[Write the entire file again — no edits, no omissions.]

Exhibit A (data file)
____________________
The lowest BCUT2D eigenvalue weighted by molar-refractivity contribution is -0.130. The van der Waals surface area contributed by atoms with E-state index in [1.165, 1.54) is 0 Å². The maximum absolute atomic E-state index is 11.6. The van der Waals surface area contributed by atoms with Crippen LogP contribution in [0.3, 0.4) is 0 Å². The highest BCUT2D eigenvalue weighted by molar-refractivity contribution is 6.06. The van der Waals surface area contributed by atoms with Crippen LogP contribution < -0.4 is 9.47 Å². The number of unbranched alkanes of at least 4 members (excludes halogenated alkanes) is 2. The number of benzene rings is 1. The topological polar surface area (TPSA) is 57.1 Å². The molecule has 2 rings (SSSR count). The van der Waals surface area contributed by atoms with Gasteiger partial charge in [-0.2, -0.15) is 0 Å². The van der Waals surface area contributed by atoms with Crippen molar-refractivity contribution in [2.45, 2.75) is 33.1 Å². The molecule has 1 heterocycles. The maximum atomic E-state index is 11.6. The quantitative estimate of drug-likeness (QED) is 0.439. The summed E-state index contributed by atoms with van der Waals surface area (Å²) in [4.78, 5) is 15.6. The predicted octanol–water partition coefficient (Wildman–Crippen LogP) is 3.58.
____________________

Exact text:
The lowest BCUT2D eigenvalue weighted by molar-refractivity contribution is -0.130. The van der Waals surface area contributed by atoms with E-state index in [1.165, 1.54) is 0 Å². The maximum absolute atomic E-state index is 11.6. The van der Waals surface area contributed by atoms with Crippen LogP contribution in [0.3, 0.4) is 0 Å². The highest BCUT2D eigenvalue weighted by molar-refractivity contribution is 6.06. The van der Waals surface area contributed by atoms with Crippen LogP contribution < -0.4 is 9.47 Å². The number of unbranched alkanes of at least 4 members (excludes halogenated alkanes) is 2. The number of benzene rings is 1. The topological polar surface area (TPSA) is 57.1 Å². The molecule has 2 rings (SSSR count). The van der Waals surface area contributed by atoms with Gasteiger partial charge in [-0.2, -0.15) is 0 Å². The van der Waals surface area contributed by atoms with Crippen molar-refractivity contribution in [2.45, 2.75) is 33.1 Å². The molecule has 1 heterocycles. The maximum atomic E-state index is 11.6. The quantitative estimate of drug-likeness (QED) is 0.439. The summed E-state index contributed by atoms with van der Waals surface area (Å²) in [4.78, 5) is 15.6. The predicted octanol–water partition coefficient (Wildman–Crippen LogP) is 3.58.